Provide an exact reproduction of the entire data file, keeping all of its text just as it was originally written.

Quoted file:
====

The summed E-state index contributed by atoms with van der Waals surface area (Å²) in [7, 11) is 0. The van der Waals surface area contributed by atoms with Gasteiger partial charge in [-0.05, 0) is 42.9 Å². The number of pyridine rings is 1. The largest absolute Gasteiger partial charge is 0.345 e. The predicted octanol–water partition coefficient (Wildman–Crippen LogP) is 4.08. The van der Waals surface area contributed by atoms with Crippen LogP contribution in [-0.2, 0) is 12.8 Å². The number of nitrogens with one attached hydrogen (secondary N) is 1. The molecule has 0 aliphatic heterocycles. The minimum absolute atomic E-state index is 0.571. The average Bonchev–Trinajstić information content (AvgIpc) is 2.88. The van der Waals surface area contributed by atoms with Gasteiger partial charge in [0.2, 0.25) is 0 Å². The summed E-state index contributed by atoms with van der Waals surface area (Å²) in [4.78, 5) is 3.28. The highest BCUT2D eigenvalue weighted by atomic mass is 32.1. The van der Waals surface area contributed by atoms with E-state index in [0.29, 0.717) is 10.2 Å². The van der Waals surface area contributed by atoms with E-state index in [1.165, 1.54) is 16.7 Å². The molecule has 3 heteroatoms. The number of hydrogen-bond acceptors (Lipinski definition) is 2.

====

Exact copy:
The summed E-state index contributed by atoms with van der Waals surface area (Å²) in [7, 11) is 0. The van der Waals surface area contributed by atoms with Gasteiger partial charge in [-0.05, 0) is 42.9 Å². The number of pyridine rings is 1. The largest absolute Gasteiger partial charge is 0.345 e. The predicted octanol–water partition coefficient (Wildman–Crippen LogP) is 4.08. The van der Waals surface area contributed by atoms with Crippen LogP contribution in [-0.2, 0) is 12.8 Å². The number of nitrogens with one attached hydrogen (secondary N) is 1. The molecule has 0 aliphatic heterocycles. The minimum absolute atomic E-state index is 0.571. The average Bonchev–Trinajstić information content (AvgIpc) is 2.88. The van der Waals surface area contributed by atoms with Gasteiger partial charge in [0.2, 0.25) is 0 Å². The summed E-state index contributed by atoms with van der Waals surface area (Å²) in [4.78, 5) is 3.28. The highest BCUT2D eigenvalue weighted by atomic mass is 32.1. The van der Waals surface area contributed by atoms with E-state index in [0.29, 0.717) is 10.2 Å². The van der Waals surface area contributed by atoms with E-state index in [1.165, 1.54) is 16.7 Å². The molecule has 3 heteroatoms. The number of hydrogen-bond acceptors (Lipinski definition) is 2.